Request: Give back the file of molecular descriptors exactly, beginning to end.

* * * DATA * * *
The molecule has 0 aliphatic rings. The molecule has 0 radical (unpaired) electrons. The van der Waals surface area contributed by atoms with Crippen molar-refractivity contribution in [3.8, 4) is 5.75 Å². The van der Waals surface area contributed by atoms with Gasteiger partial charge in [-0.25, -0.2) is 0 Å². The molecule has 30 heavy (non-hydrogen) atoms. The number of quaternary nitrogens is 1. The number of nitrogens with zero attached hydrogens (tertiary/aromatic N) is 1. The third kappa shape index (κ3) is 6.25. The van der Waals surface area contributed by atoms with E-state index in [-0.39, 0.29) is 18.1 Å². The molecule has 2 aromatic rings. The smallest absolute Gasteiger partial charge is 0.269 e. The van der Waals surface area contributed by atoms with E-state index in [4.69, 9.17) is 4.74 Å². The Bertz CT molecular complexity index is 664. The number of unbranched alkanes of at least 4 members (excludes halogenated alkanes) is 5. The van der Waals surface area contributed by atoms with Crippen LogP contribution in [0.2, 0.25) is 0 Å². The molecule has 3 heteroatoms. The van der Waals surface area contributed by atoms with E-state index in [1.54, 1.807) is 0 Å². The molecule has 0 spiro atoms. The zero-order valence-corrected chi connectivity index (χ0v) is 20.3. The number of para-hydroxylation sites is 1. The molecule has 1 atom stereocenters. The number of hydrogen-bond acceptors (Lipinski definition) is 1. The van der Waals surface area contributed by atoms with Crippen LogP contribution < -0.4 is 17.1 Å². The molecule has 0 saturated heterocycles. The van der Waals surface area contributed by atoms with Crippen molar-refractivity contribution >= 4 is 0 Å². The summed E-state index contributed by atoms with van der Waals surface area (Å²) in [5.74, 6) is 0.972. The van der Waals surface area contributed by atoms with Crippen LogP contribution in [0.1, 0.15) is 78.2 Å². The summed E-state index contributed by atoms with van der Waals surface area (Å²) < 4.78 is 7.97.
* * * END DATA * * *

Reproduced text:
The molecule has 0 aliphatic rings. The molecule has 0 radical (unpaired) electrons. The van der Waals surface area contributed by atoms with Crippen molar-refractivity contribution in [3.8, 4) is 5.75 Å². The van der Waals surface area contributed by atoms with Gasteiger partial charge in [-0.25, -0.2) is 0 Å². The molecule has 30 heavy (non-hydrogen) atoms. The number of quaternary nitrogens is 1. The number of nitrogens with zero attached hydrogens (tertiary/aromatic N) is 1. The third kappa shape index (κ3) is 6.25. The van der Waals surface area contributed by atoms with E-state index in [-0.39, 0.29) is 18.1 Å². The molecule has 2 aromatic rings. The smallest absolute Gasteiger partial charge is 0.269 e. The van der Waals surface area contributed by atoms with E-state index in [4.69, 9.17) is 4.74 Å². The Bertz CT molecular complexity index is 664. The number of unbranched alkanes of at least 4 members (excludes halogenated alkanes) is 5. The van der Waals surface area contributed by atoms with Crippen LogP contribution in [0.2, 0.25) is 0 Å². The molecule has 3 heteroatoms. The van der Waals surface area contributed by atoms with E-state index in [1.54, 1.807) is 0 Å². The molecule has 0 spiro atoms. The zero-order valence-corrected chi connectivity index (χ0v) is 20.3. The number of para-hydroxylation sites is 1. The molecule has 1 atom stereocenters. The number of hydrogen-bond acceptors (Lipinski definition) is 1. The van der Waals surface area contributed by atoms with Crippen LogP contribution < -0.4 is 17.1 Å². The molecule has 0 saturated heterocycles. The van der Waals surface area contributed by atoms with Crippen molar-refractivity contribution >= 4 is 0 Å². The summed E-state index contributed by atoms with van der Waals surface area (Å²) in [5.74, 6) is 0.972. The van der Waals surface area contributed by atoms with Crippen LogP contribution in [0.1, 0.15) is 78.2 Å². The summed E-state index contributed by atoms with van der Waals surface area (Å²) < 4.78 is 7.97.